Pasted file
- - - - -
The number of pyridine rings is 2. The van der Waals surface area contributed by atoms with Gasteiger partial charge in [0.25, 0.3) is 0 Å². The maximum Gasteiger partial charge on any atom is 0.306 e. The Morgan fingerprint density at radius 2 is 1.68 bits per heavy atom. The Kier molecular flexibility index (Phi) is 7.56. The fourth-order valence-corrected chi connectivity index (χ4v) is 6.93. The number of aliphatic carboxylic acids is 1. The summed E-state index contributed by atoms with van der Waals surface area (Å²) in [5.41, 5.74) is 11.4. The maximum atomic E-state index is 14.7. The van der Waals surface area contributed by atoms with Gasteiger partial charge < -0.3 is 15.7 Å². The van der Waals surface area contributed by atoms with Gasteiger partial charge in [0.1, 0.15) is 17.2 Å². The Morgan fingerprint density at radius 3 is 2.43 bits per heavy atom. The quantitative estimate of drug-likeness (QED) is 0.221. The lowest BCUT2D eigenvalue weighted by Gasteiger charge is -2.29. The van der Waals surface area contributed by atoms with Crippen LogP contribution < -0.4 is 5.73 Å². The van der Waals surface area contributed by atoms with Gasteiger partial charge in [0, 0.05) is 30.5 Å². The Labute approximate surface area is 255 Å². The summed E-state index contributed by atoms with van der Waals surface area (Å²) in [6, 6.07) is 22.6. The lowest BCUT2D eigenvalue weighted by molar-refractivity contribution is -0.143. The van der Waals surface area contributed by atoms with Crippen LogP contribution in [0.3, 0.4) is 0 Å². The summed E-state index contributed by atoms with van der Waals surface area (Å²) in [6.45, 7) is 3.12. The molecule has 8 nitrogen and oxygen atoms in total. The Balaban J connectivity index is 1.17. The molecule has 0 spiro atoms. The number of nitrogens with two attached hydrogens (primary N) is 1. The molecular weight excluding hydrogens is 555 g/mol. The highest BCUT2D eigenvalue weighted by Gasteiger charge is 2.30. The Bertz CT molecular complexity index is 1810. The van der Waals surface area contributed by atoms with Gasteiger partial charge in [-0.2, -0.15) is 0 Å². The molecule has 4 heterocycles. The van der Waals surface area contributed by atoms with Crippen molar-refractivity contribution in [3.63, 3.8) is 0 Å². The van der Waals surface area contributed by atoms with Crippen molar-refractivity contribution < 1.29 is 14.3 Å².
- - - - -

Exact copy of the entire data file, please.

The number of pyridine rings is 2. The van der Waals surface area contributed by atoms with Gasteiger partial charge in [0.25, 0.3) is 0 Å². The maximum Gasteiger partial charge on any atom is 0.306 e. The Morgan fingerprint density at radius 2 is 1.68 bits per heavy atom. The Kier molecular flexibility index (Phi) is 7.56. The fourth-order valence-corrected chi connectivity index (χ4v) is 6.93. The number of aliphatic carboxylic acids is 1. The summed E-state index contributed by atoms with van der Waals surface area (Å²) in [5.41, 5.74) is 11.4. The maximum atomic E-state index is 14.7. The van der Waals surface area contributed by atoms with Gasteiger partial charge < -0.3 is 15.7 Å². The van der Waals surface area contributed by atoms with Gasteiger partial charge in [0.1, 0.15) is 17.2 Å². The Morgan fingerprint density at radius 3 is 2.43 bits per heavy atom. The quantitative estimate of drug-likeness (QED) is 0.221. The lowest BCUT2D eigenvalue weighted by Gasteiger charge is -2.29. The van der Waals surface area contributed by atoms with Crippen LogP contribution < -0.4 is 5.73 Å². The van der Waals surface area contributed by atoms with Gasteiger partial charge in [0, 0.05) is 30.5 Å². The Labute approximate surface area is 255 Å². The summed E-state index contributed by atoms with van der Waals surface area (Å²) in [6, 6.07) is 22.6. The lowest BCUT2D eigenvalue weighted by molar-refractivity contribution is -0.143. The van der Waals surface area contributed by atoms with Crippen LogP contribution in [0.3, 0.4) is 0 Å². The summed E-state index contributed by atoms with van der Waals surface area (Å²) in [6.45, 7) is 3.12. The molecule has 8 nitrogen and oxygen atoms in total. The Balaban J connectivity index is 1.17. The molecule has 0 spiro atoms. The number of nitrogens with two attached hydrogens (primary N) is 1. The molecular weight excluding hydrogens is 555 g/mol. The highest BCUT2D eigenvalue weighted by Gasteiger charge is 2.30. The Bertz CT molecular complexity index is 1810. The van der Waals surface area contributed by atoms with Gasteiger partial charge in [-0.2, -0.15) is 0 Å². The molecule has 4 heterocycles. The van der Waals surface area contributed by atoms with Crippen molar-refractivity contribution in [3.63, 3.8) is 0 Å². The van der Waals surface area contributed by atoms with Crippen molar-refractivity contribution < 1.29 is 14.3 Å².